In Bosnia, 20 years aft er a war of ethnic cleansing, mixed-ethnicity families swim against the stream of nationalist separatism that insists all Bosnians should be neatly sorted into ethnic categories. When asked about their experiences, however, mixed families in Sarajevo during fieldwork from 2011 to 2012 repeatedly insisted that they were just “ordinary,” “normal” families. In this article, I look closely at an ordinary evening in the life of one such family, examining how they achieve this atmosphere of everydayness within which ordinary kin relationships are sustained despite the volatility of differences in ethnic and religious affiliation. Using a conversation analytic approach and building on the work of ordinary ethics theorists, I argue that the sense of being an ordinary family is an accomplishment constituted through active intersubjective work.
Everyday Peace and the Other in Bosnian Mixed-Ethnicity Families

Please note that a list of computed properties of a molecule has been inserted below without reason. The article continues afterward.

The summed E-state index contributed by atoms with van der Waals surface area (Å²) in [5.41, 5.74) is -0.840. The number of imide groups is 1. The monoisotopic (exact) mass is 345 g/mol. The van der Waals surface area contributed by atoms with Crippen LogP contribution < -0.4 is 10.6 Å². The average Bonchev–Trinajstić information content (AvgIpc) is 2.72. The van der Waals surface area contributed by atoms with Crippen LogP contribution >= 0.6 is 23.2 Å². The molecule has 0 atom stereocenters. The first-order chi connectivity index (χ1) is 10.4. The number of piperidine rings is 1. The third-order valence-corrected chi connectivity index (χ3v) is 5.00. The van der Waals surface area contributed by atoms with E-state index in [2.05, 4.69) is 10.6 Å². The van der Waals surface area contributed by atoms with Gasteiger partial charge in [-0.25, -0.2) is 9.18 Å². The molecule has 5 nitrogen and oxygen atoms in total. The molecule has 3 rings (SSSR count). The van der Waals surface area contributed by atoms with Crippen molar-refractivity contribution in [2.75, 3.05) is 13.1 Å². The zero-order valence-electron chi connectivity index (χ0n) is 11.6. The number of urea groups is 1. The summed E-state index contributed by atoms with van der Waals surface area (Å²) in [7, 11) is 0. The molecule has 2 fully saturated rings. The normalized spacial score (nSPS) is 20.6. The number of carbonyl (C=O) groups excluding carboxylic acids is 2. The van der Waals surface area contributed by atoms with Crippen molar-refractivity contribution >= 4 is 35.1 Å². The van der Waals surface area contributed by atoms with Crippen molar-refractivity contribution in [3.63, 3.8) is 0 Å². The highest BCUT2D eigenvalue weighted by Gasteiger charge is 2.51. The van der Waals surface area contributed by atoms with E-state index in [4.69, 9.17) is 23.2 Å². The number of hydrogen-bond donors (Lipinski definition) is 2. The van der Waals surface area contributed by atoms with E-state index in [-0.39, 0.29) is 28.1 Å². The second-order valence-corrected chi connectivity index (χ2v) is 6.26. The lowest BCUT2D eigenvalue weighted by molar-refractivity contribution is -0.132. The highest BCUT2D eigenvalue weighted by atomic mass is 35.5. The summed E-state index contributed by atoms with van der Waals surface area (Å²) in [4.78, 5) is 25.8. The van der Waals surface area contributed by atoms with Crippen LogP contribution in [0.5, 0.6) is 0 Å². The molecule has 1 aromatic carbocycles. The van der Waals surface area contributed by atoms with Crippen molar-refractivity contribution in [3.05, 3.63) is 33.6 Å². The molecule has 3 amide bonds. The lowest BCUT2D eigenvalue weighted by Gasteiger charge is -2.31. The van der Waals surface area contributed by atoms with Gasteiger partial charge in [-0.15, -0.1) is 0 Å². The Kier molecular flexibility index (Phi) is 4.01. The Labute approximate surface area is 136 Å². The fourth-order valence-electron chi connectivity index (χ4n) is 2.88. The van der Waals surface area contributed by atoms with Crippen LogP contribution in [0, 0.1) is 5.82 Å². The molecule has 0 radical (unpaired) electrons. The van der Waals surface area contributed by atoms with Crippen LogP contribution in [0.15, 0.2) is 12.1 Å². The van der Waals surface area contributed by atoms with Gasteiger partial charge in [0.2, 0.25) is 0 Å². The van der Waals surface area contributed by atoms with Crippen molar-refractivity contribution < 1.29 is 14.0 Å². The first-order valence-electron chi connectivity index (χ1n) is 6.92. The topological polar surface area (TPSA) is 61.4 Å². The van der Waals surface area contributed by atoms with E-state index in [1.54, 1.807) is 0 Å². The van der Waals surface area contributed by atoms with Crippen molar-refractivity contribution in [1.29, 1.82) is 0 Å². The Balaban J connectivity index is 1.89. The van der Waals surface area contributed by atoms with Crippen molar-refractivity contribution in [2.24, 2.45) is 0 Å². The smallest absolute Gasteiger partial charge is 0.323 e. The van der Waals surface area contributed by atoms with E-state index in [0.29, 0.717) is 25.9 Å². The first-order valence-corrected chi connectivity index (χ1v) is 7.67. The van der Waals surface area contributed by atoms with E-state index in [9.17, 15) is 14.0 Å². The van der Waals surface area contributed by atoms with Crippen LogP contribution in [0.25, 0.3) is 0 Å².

Reflections in and out of Fashion
James D. Faubion
‘Misfits’ are proof positive that the anthropological chestnut of ‘the psychic unity of mankind’ glosses over the actual psychic disunity of the anthropic. The proof militates against rendering misfitness merely as a social construction even as it militates in favour of rendering it as a ‘polythetic class’, the unity of which is not based in the common features of all tokens of a given type but instead in their ‘family resemblance’. Members of the family include those who are deemed incompetent, but also those deemed best suited to specific social stations. Misfitness may also be sought and not merely ascribed. In every case, misfitness has an ethically ambiguous status – and so offers us a lesson of the systemic place of the ‘irritant’ within but also at the edge of and beyond the bounds of any current anthropology of ordinary ethics.
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